Northgate senior Andrea Mancia will present her summer research at the American Chemical Society (ACS) conference in San Diego this weekend.
Mancia spent the summer conducting research with the Department of Chemistry and Biochemistry at Spelman College as an ACS Project SEED Scholar.
The program was also a part of Spelman’s CHEMistry Research eXperiences (CHEM*RXNS) program which allows high school students to get hands-on science experience, Mancia said.
“It feels great to go through the process of doing research in the lab, that most people would only get to do in college,” Mancia said.
The ACS Project SEED Program has been allowing high school students real science research experience since 1958, according to www.acs.org . More than 11,000 high school students have taken part in the program.
Mancia said she was looking for summer research programs she could be a part of, and Spelman’s stuck out to her. She applied and was accepted into the program.
She drove to Atlanta every weekday for the research from the beginning of June until the end of July where sh conducted research with Michelle Gaines, an assistant professor of chemistry and biochemistry, and Kimberly Jackson, chair of chemistry and biochemistry at Spelman.
Mancia said they used synthetic 3D environments that mimic the extracellular matrix to study cellular reactions. The research was part of an ongoing project at Spelman.
She said working with human bodies and cells is expensive, and it’s easier to make a synthetic environment to study the results better.
They then studied how the cells grew in the environments. Mancia said different concentrations of collagen made a difference in how the cells grew in the environment.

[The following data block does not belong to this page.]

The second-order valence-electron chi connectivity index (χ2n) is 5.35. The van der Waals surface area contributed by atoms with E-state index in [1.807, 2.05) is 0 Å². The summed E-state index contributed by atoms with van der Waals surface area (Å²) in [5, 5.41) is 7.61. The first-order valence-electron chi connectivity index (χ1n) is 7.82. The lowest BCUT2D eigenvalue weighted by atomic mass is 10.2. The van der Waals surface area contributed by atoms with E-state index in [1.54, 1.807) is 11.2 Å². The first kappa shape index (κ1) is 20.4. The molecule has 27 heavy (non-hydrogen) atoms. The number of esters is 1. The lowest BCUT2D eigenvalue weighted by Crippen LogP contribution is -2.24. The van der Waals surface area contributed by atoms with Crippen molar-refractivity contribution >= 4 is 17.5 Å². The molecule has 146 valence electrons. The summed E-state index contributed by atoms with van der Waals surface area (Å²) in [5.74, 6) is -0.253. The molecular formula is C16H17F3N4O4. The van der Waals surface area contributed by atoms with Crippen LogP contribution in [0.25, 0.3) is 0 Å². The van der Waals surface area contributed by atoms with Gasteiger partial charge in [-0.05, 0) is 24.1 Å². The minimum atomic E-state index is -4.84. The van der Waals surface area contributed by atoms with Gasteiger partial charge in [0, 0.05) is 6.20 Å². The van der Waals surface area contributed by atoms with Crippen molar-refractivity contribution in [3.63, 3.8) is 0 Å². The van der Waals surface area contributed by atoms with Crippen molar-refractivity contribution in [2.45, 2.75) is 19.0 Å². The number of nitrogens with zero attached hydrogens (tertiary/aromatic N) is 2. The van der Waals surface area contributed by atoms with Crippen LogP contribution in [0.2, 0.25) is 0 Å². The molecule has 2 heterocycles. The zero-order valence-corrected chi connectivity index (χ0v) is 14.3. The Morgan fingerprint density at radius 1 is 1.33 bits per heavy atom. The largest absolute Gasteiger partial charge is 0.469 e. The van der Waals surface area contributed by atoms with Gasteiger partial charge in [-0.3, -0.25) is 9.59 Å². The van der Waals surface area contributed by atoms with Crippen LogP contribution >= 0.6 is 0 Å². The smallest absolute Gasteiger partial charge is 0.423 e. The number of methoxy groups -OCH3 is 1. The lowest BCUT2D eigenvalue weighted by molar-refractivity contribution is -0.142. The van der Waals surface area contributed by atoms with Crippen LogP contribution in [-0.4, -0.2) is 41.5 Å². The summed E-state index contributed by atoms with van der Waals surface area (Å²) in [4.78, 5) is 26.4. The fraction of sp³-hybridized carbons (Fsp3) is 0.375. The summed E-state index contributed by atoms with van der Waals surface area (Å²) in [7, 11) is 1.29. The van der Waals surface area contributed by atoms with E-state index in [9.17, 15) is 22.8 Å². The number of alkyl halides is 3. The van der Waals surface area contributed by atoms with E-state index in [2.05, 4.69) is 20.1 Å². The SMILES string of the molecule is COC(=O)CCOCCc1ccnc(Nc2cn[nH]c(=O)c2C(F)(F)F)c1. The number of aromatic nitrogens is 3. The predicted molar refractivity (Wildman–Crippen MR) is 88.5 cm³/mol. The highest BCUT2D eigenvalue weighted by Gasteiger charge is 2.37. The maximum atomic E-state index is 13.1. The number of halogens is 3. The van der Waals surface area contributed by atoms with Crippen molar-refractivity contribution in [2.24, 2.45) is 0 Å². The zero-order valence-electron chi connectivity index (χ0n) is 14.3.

“Hard work always leads to success,” she said. “I know that sounds cheesy, but this summer showed me that.”
Mancia wrote a final report on her findings that will be published soon. She also created a poster documenting the research that she will present at the ACS conference this weekend.
She will present her research with other Project SEED participants on Monday.
Sunday night, Mancia will have the opportunity to reflect on her experience at the Project SEED Donors dinner. She will tell the donors what she thinks the importance of the program is for high school students.
“It’s really exciting not only traveling to San Diego but being in a big environment with not just high school students but everyone,” she said.
As for the future, Mancia said she is thinking about what she wants to do after high school. She said she would like to study biochemistry and then go to medical school.
Mancia said she has always had an interest in science and her mom is a chemist.
“I grew up with her talking about it all the time,” she said.
Mancia is a member of the Science Olympiad and Science Club at Northgate.
“The faculty and staff at Northgate could not be more proud of Andrea and all her accomplishments, not only this summer but also during her time at Northgate,” said Rogeric Ladd, an assistant principal at Northgate. “We are excited to watch her continue to grow and assist the science field.”